News for those who live, work and play in the Santiam Canyon

Forestry reform bill dies in committee

Reporter for The Canyon Weekly

A bill that would have allowed state forest lands to be managed by county authorities has died in committee, despite strong support from local officials.

Senate Bill 795 would have allowed counties to request control over state forest lands that once belonged to counties, allowing them to set policies related to logging and conservation.     

This would include Santiam State Forest, which comprises more than 47,000 acres in Marion, Linn and Clackamas counties.

In order to progress to the next stage of the current legislative cycle, the bill needed to be scheduled for a future committee work session by March 17. The Senate Committee On Natural Resources, which was assigned SB 795 on Feb. 7, did not schedule a work session by that date and the bill will not leave committee.

The Canyon Weekly has reached out to bill co-sponsor Sen. Fred Girod (R-Stayton) for comment.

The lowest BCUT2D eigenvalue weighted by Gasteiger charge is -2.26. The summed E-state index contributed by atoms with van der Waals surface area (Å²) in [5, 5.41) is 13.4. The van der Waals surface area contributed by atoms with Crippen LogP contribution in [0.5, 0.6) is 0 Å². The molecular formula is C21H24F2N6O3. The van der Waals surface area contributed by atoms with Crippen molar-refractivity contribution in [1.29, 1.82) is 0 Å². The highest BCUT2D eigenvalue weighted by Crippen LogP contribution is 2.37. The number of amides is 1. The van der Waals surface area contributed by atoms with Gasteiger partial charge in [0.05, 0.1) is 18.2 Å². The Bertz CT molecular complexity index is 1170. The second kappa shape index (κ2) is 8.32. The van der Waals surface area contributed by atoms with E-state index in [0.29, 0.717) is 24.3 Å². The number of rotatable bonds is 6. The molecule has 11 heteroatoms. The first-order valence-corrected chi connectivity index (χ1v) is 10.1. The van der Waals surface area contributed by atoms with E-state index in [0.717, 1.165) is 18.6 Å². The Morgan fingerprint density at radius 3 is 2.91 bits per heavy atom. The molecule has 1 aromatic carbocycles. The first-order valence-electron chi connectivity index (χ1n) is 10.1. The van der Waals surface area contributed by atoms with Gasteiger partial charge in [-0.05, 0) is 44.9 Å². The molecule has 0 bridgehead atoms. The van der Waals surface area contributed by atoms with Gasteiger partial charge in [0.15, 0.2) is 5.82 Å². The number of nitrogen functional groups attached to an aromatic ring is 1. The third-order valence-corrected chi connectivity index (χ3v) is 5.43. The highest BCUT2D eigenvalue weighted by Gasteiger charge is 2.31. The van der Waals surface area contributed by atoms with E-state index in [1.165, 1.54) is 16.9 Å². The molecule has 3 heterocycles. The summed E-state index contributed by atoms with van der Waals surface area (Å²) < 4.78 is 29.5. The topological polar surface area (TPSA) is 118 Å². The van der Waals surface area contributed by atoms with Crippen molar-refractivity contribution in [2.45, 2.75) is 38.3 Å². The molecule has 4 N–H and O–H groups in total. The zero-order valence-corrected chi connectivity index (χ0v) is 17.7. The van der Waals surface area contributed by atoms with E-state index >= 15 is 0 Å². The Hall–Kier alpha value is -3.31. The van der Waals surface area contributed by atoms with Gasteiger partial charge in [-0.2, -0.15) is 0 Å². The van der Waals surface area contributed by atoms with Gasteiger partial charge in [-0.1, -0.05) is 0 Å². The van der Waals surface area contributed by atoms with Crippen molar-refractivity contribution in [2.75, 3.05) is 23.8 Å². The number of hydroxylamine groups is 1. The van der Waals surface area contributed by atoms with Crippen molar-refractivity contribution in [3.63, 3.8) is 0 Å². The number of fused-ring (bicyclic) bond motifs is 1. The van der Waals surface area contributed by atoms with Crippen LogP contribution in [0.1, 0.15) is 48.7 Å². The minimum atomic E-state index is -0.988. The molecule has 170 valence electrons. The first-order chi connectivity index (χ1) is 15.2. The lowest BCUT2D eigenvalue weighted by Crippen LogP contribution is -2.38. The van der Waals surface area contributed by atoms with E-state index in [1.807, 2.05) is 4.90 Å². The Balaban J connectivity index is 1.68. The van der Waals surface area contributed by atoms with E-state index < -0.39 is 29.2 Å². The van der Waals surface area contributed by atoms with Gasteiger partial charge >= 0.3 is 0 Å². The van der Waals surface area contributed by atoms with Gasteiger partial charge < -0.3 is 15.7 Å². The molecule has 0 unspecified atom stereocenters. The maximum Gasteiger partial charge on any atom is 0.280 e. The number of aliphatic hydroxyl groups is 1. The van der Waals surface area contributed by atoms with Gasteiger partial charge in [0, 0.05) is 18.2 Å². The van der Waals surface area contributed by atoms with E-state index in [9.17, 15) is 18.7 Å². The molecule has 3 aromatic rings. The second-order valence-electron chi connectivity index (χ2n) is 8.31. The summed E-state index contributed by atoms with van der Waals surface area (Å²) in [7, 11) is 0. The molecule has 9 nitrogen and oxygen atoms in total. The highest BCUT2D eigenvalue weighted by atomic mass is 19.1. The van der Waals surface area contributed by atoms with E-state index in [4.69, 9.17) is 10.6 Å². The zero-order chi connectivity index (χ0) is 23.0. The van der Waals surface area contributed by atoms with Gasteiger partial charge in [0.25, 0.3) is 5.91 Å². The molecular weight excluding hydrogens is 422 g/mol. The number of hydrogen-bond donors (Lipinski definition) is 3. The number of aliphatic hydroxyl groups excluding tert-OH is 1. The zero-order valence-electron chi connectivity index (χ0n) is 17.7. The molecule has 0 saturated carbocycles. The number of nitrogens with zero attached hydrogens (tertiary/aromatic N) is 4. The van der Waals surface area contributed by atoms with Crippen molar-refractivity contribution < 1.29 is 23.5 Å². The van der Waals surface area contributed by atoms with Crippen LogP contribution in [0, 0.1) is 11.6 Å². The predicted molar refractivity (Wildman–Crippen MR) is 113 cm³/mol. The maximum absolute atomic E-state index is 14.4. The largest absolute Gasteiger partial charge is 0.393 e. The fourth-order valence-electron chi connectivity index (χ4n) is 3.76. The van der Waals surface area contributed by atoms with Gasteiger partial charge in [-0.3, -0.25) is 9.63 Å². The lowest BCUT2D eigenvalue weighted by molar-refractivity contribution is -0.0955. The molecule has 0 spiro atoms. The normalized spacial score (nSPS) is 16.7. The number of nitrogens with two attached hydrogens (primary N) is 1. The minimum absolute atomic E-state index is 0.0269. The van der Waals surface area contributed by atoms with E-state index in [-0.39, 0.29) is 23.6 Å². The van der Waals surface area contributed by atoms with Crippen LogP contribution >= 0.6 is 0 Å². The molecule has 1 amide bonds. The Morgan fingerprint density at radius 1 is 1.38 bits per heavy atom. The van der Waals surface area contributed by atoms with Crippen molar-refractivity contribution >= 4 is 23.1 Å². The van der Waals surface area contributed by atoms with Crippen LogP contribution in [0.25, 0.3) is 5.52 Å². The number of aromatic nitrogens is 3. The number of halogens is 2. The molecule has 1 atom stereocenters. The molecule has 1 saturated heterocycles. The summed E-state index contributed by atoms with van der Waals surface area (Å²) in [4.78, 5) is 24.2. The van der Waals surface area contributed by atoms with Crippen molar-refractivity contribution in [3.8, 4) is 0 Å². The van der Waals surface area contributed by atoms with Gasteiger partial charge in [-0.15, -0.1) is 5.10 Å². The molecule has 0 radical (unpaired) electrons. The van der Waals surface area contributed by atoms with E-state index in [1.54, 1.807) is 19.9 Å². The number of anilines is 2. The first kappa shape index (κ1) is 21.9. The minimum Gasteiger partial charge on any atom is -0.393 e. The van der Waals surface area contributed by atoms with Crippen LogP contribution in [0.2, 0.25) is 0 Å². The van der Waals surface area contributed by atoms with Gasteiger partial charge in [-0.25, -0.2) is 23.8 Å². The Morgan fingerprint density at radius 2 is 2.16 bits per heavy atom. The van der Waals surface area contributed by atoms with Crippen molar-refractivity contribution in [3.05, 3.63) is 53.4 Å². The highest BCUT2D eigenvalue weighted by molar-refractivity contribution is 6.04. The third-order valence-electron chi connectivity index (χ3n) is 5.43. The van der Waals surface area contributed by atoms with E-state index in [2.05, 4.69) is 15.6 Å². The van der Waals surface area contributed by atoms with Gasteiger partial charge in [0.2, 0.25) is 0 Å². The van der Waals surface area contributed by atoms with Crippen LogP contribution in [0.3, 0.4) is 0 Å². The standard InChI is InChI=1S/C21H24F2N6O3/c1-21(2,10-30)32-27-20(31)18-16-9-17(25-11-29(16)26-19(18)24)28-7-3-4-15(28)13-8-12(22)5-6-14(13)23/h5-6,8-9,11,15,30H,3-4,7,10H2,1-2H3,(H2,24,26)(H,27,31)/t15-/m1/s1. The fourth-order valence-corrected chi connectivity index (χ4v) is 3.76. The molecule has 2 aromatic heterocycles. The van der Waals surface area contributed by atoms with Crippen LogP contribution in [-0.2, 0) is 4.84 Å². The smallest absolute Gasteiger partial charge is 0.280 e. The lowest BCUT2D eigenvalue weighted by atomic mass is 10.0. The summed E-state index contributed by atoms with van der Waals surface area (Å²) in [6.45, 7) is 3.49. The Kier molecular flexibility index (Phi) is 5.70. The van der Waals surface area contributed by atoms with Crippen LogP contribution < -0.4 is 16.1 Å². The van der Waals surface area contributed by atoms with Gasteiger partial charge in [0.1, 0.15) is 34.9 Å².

SB 795 was proposed in response to concerns over a Habitat Conservation Plan currently in development by the Oregon Department of Forestry (ODF). The plan would emphasize sustainability, climate action, adaptive management and social equity.

The Oregon Department of Forestry (ODF) published a draft of the proposed plan March 18 and will hold a series of meetings throughout the state to gather public comment and generate support. A final draft of the plan is expected in July, and ODF’s Board of Forestry intends to vote on a finalized plan in September.

Critics of the plan are worried it would reduce the amount of logging allowed in state forests, further diminishing the timber revenue available to local governments. They are also worried a reduction in logging would intensify wildfires, such as the devastating Santiam Fire in 2020.

The Linn County and Marion County boards of commissioners echoed these concerns when testifying in favor of SB 795 as part of a Feb. 27 public hearing. They sent letters to the committee arguing local authorities should have the ultimate say in how to manage the natural resources that impact them most directly.

Opponents of SB 795 said they were concerned counties struggling financially would place revenue above conservation, and would not take appropriate action to reduce climate pollution. Opponents included Southern Oregon Climate Action Now, Oregon Conservation Network, and the State Forest Coalition.

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